Thursday, December 13, 2012

More Toys to Gently Challenge Gender Stereotypes: The Boys Edition

I've written several posts with toy recommendations now- I had no idea I had so many opinions about toys! My earlier posts have had some ideas for toys to help even the most princess-obsessed girls grow skills that will set them up for future success in math and science classes, such as spatial reasoning and logic. But what about boys? I think they are also getting hurt by the current gender-stratified toy landscape. The overtly "boy" toys usually do a great job of growing spatial reasoning, logic, and other early math skills. They don't do such a great job of encouraging verbal development, interpersonal and caring skills, and artistic creativity- skills that the "girl" toys do a good job of encouraging.

In my perfect world, all toys would be fair game for all kids, and no child would be constrained in his or her interests or skill development by gender stereotypes. But we don't live in that perfect world, and challenging the gender-stratified world reflected by toys is a heavy load to ask our children to carry. I will stand up for any boy who wants to play with a baby doll (and yes, it is possible to find a baby doll that isn't all pink and purple), but I don't think it is fair to expect that every boy will want to challenge that stereotype, and just like I don't want our princess-obsessed girls to miss out on the chance to grow their spatial reasoning and math skills, I don't want our car-obsessed boys miss out on the chance to grow their verbal and interpersonal skills.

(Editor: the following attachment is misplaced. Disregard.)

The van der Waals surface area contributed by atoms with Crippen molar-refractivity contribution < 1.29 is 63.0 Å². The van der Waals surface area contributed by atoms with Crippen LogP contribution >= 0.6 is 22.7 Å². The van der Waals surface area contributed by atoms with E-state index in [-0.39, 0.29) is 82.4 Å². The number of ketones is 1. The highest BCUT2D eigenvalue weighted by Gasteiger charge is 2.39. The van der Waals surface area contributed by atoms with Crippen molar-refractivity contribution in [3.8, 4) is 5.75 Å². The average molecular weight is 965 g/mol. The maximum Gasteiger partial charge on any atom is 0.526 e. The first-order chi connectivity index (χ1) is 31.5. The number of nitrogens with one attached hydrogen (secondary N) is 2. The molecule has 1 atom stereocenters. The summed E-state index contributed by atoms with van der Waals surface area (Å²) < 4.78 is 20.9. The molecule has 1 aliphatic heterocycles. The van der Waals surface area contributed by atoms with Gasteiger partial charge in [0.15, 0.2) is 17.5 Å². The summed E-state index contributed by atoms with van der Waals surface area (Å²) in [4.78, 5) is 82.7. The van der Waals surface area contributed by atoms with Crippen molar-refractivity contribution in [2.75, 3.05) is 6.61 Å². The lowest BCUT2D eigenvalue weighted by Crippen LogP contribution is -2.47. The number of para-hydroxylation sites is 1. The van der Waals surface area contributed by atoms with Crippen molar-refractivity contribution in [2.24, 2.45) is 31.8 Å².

As the mother of two girls, I am obviously not the best person to make recommendations for toys that will help boys who insist on typically boy toys (or whose toys are purchased by people who insist on typically boy toys) to grow these skills. But I have a few ideas, based on my observations of the boys in Pumpkin's class and my thoughts about some of the toys we own, and maybe some of my commenters who do have boys will chime in with some more.

First up, I think that the LeapFrog Phonics Bus that both of our girls loved should appeal to vehicle-loving boys, and although I will admit that the phonics jingle gets stuck in my head and drives me nuts, I also credit the Leap Frog DVDs (which use the same jingle) with helping Pumpkin learn to read.

To give boys who wouldn't dream of touching a baby doll a chance to practice their caring skills, I think the Dalmatian Vet Kit my sister got Petunia for her birthday would be great. There is a little dog and a bunch of plastic vet's equipment in a dog carrier. Petunia and Pumpkin both like to check up on the dog and their other stuffed animals.

I also like the Lost Puppies board game, which Pumpkin got for her 5th birthday- from one of the boyest boys in her class, who loved the game. It is a cooperative game in which the players work together to rescue lost puppies and deliver them to their homes.

We also got our Crayola spin art as a gift, and it is also something both of my kids love. I suspect it would be a good way to get some art into the life of a boy who thinks all toys must have motion.

Those are my ideas... but I'm sure some of you have better ones! Leave them in the comments. Also, I plan to make this weekend's links post all about online gift guides I like, so if you want to suggest any of those, leave them in the comments or send me an email. I've got a few picked out already, but I'm happy to find more.

9 comments:

  1. Thanks for the suggestions! From the mom of a boy with a baby doll dressed in pink (he picked it out himself in the store) ;-)

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  2. We got our son a real tea set in China blue a few years back. They also had a set in camo for the full gender-bend.